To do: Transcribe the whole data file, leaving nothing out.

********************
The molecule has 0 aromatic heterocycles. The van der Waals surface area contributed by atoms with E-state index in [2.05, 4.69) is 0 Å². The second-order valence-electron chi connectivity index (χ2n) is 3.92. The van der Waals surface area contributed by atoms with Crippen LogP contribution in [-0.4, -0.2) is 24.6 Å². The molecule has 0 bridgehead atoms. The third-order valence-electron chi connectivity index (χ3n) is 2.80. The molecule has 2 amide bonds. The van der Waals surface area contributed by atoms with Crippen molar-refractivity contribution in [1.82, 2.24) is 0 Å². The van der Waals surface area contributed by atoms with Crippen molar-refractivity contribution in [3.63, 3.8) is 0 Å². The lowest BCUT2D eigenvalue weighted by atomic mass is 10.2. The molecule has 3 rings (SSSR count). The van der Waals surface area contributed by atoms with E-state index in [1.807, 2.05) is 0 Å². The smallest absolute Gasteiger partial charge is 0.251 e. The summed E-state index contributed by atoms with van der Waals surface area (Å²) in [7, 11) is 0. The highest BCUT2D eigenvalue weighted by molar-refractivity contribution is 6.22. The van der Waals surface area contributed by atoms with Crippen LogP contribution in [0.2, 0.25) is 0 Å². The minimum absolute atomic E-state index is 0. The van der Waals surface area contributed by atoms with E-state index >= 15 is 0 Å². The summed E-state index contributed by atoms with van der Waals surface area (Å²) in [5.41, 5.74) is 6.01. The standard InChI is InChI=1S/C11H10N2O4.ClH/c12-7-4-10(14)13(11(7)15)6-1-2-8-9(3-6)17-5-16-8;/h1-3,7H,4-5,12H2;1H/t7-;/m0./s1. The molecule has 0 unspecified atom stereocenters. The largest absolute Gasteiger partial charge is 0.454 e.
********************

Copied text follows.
The molecule has 0 aromatic heterocycles. The van der Waals surface area contributed by atoms with E-state index in [2.05, 4.69) is 0 Å². The second-order valence-electron chi connectivity index (χ2n) is 3.92. The van der Waals surface area contributed by atoms with Crippen LogP contribution in [-0.4, -0.2) is 24.6 Å². The molecule has 0 bridgehead atoms. The third-order valence-electron chi connectivity index (χ3n) is 2.80. The molecule has 2 amide bonds. The van der Waals surface area contributed by atoms with Crippen molar-refractivity contribution in [1.82, 2.24) is 0 Å². The van der Waals surface area contributed by atoms with Crippen molar-refractivity contribution in [3.63, 3.8) is 0 Å². The lowest BCUT2D eigenvalue weighted by atomic mass is 10.2. The molecule has 3 rings (SSSR count). The van der Waals surface area contributed by atoms with E-state index in [1.807, 2.05) is 0 Å². The smallest absolute Gasteiger partial charge is 0.251 e. The summed E-state index contributed by atoms with van der Waals surface area (Å²) in [7, 11) is 0. The highest BCUT2D eigenvalue weighted by molar-refractivity contribution is 6.22. The van der Waals surface area contributed by atoms with Crippen LogP contribution in [0.2, 0.25) is 0 Å². The minimum absolute atomic E-state index is 0. The van der Waals surface area contributed by atoms with E-state index >= 15 is 0 Å². The summed E-state index contributed by atoms with van der Waals surface area (Å²) in [5.41, 5.74) is 6.01. The standard InChI is InChI=1S/C11H10N2O4.ClH/c12-7-4-10(14)13(11(7)15)6-1-2-8-9(3-6)17-5-16-8;/h1-3,7H,4-5,12H2;1H/t7-;/m0./s1. The molecule has 0 unspecified atom stereocenters. The largest absolute Gasteiger partial charge is 0.454 e.